Our environment is contaminated with antibiotics. While this is often at a dilute level, sometimes the concentrations are surprisingly high. There is a growing recognition that this is a public health issue.
Antibiotic resistance accounts for hundreds of thousands of deaths each year and is a major global health threat. While attention has focused on antibiotic overuse, hospital outbreaks and new drug-resistant superbugs, antibiotics in waterways and soils is now viewed as stoking a rise of antibiotic resistance.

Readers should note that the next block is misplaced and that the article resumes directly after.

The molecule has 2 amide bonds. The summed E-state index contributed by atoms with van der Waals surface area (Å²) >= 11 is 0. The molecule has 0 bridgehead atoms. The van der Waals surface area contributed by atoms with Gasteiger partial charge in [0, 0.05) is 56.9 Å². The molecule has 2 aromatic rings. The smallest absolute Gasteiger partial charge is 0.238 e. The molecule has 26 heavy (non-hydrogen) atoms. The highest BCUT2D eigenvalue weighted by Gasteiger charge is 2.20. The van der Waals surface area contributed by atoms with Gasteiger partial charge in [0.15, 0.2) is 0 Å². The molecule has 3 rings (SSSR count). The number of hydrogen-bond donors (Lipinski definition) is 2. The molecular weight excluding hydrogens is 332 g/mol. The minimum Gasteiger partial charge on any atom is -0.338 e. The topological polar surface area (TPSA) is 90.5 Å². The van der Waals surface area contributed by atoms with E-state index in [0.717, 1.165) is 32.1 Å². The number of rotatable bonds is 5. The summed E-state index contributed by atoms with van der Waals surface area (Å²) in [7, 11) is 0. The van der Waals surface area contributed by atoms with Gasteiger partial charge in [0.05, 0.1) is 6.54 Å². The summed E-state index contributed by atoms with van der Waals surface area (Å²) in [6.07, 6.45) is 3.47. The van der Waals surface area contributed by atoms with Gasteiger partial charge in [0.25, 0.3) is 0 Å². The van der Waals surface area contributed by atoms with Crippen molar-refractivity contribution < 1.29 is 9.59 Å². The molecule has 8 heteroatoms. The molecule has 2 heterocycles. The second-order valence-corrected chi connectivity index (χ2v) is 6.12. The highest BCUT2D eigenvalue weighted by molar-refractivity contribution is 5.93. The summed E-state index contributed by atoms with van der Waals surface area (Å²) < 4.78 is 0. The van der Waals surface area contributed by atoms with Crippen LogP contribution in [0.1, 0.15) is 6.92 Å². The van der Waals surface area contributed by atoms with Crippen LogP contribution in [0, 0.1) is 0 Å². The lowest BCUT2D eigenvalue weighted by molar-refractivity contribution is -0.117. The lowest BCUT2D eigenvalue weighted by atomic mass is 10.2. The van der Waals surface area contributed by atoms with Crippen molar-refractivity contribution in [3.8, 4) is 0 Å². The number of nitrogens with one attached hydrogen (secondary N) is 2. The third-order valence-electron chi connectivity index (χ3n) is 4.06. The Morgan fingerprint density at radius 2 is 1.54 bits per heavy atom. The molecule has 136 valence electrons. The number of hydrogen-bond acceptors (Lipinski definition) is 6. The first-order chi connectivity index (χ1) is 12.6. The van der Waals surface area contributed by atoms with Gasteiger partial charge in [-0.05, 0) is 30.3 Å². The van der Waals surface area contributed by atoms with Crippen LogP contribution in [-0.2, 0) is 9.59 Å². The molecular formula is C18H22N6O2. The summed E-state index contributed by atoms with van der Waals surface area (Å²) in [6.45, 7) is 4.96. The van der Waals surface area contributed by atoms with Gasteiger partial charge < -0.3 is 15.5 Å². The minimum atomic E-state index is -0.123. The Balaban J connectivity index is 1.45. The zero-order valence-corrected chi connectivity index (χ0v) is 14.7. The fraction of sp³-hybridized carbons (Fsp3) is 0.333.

How do bacteria become resistant to antibiotics?
Mutation and evolution. Much of the resistance in disease-causing bacteria originate from existing genes. Antibiotics are part of many microorganisms’ natural armoury, so all sorts of resistance genes have always existed. What has changed is that these genes, one by one, jump from harmless bacteria to those that cause disease.
A bacterium may mutate and gain a small advantage in the presence of an antibiotic. And a gene that confers a competitive advantage can spread fast amongst bacteria because of their high rate of replication.
Having locations where bacteria can mingle in a thin soup of antibiotics and resistance genes is a recipe for resistance transferring between different species… and potentially creating new superbugs.